Dumb Down, All Ye Who Enter Here

by Ian Clements

I read an Independent article the other day in which Fay Weldon says that writers should ‘Abandon their dignity and write a racy page-turner.’ It’s an attention grabbing headline designed to provoke, like much press these days, but it does raise some interesting issues. It’s easy to dismiss Weldon as, in the meat of the article, she makes the distinction that traditional press can still shoulder literary works, but it’s the e-book audience that need a faster alternative. Of course, as any self-published author will know, faster doesn’t mean shorter. Novels do far better than short stories because of perceived value. The race to the bottom in self-pub pricing, which began with chart abuse of Amazon Kindle’s ‘free’ price range, is something constantly debated; but what of the change to customer perception? When you can pick up a whole novel for 99c then does the author really need to aim that high? As long as it has momentum, and slips easily down the gullet, then they won’t receive any criticism worse than ‘It wasn’t great, but…it was only ninety nine cents.’

That’s why I can’t let the article go, as it’s one of those most frustrating statements: bald, seemingly ignorant, but with enough truth to make it prickly. A writer may not want to admit it, but they do know that the public often prizes fast paced, cliff-hanger prose over something painstakingly crafted. The problem, and it’s difficult not to sound priggish here, is that if we all followed that formula then something vital would die. Of course, we want to sell stuff too! This is a classic and enduring dilemma, so to suggest that it’s now a consideration because of e-books is disingenuous. Every writer worries about it. My main concern with my ‘Norton Pumblesmythe’ series (apart from figuring out the timeline) has always been how much period detail, and period slang, to include. Due to it being a slapstick kind of work, my serious author side is forever trying to tip the scales. Am I trying to teach or entertain, and is there a danger in thinking I can do both?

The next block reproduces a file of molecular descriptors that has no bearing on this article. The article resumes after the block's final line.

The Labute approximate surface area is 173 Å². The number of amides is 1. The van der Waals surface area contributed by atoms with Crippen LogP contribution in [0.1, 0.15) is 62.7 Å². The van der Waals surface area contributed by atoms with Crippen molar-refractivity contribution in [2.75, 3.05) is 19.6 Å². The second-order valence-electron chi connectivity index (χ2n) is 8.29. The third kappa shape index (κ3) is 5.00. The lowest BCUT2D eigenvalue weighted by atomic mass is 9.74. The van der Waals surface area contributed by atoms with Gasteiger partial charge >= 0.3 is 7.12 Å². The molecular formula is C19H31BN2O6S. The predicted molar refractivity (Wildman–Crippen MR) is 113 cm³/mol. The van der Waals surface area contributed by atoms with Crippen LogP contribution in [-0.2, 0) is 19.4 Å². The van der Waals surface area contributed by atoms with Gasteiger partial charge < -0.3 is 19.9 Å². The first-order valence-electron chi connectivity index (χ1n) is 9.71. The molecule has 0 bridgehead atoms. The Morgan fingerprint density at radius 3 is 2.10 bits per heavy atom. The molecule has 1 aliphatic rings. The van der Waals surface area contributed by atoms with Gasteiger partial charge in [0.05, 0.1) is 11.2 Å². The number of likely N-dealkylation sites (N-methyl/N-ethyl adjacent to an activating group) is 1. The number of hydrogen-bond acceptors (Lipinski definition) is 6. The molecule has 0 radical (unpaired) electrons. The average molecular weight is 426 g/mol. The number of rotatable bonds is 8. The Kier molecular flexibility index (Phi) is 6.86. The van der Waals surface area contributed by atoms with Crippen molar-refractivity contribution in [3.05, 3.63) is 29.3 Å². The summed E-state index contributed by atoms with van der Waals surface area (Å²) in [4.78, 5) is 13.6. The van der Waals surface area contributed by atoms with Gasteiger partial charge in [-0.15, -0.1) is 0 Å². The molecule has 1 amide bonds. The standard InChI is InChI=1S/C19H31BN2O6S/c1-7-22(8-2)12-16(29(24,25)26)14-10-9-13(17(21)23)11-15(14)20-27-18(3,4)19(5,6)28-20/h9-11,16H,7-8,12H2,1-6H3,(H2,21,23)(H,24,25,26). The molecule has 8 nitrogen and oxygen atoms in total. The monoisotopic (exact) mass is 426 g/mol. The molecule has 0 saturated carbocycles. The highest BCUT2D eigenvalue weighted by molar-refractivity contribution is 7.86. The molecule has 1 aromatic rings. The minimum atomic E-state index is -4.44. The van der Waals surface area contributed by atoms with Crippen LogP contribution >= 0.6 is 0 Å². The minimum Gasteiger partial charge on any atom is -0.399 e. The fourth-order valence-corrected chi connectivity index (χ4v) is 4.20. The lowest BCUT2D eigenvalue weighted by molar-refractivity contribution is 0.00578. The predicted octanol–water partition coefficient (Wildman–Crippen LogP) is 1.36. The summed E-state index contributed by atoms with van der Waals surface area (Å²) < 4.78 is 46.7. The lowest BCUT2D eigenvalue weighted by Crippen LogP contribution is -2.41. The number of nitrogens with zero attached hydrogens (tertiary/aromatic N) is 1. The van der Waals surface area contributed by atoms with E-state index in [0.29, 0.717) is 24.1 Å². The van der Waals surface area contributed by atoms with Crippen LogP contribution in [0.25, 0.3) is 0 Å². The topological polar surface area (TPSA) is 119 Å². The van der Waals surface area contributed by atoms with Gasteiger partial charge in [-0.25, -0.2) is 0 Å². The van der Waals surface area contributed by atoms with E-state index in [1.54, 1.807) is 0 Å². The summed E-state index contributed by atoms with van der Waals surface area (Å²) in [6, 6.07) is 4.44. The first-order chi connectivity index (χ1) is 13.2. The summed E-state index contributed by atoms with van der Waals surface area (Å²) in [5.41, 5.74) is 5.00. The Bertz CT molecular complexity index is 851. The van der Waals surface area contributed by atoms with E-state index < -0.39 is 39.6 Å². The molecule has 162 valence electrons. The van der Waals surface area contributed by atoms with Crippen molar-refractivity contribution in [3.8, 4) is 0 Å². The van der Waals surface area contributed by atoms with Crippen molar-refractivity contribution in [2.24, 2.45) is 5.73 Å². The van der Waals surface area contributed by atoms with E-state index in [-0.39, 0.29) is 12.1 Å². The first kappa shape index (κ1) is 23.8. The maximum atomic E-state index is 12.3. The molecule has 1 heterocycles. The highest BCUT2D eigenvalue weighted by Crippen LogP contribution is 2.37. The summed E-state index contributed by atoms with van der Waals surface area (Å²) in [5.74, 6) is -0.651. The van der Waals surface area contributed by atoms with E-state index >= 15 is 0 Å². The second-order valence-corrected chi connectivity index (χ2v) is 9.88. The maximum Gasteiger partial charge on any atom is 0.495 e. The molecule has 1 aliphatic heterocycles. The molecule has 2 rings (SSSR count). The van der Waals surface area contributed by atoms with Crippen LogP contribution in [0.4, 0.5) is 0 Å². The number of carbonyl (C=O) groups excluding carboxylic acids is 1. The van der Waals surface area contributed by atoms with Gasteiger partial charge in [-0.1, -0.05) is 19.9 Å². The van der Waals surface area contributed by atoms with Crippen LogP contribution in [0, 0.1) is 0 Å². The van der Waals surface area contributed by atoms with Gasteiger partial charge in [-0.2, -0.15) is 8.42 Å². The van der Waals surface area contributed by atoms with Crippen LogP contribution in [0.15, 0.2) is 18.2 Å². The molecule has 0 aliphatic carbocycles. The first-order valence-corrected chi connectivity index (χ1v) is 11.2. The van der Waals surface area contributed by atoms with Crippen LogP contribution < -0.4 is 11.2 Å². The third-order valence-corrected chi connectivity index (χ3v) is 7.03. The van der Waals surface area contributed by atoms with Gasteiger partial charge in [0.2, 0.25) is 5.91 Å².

The other issue is in implying that writers, as a whole, can skip genres and write to a formula. Yes, some writers do manage this, and I’m envious and a little bewildered by that kind of flexibility. If I tried my hand at, say, a Western Romance (marketable genre right now) then my lack of interest and enthusiasm would curdle the writing. Readers have changed, undoubtedly. They want it fast, and they want it cheap; but when we genuinely consider Weldon’s approach of a cerebral paperback and an edited for speed e-book (of the same book) then the situation becomes a little crazy. A work stands or falls on its own merits. Trying to whittle down or balloon those merits depending on who’s reading doesn’t mean accessibility, it means they just read a different book.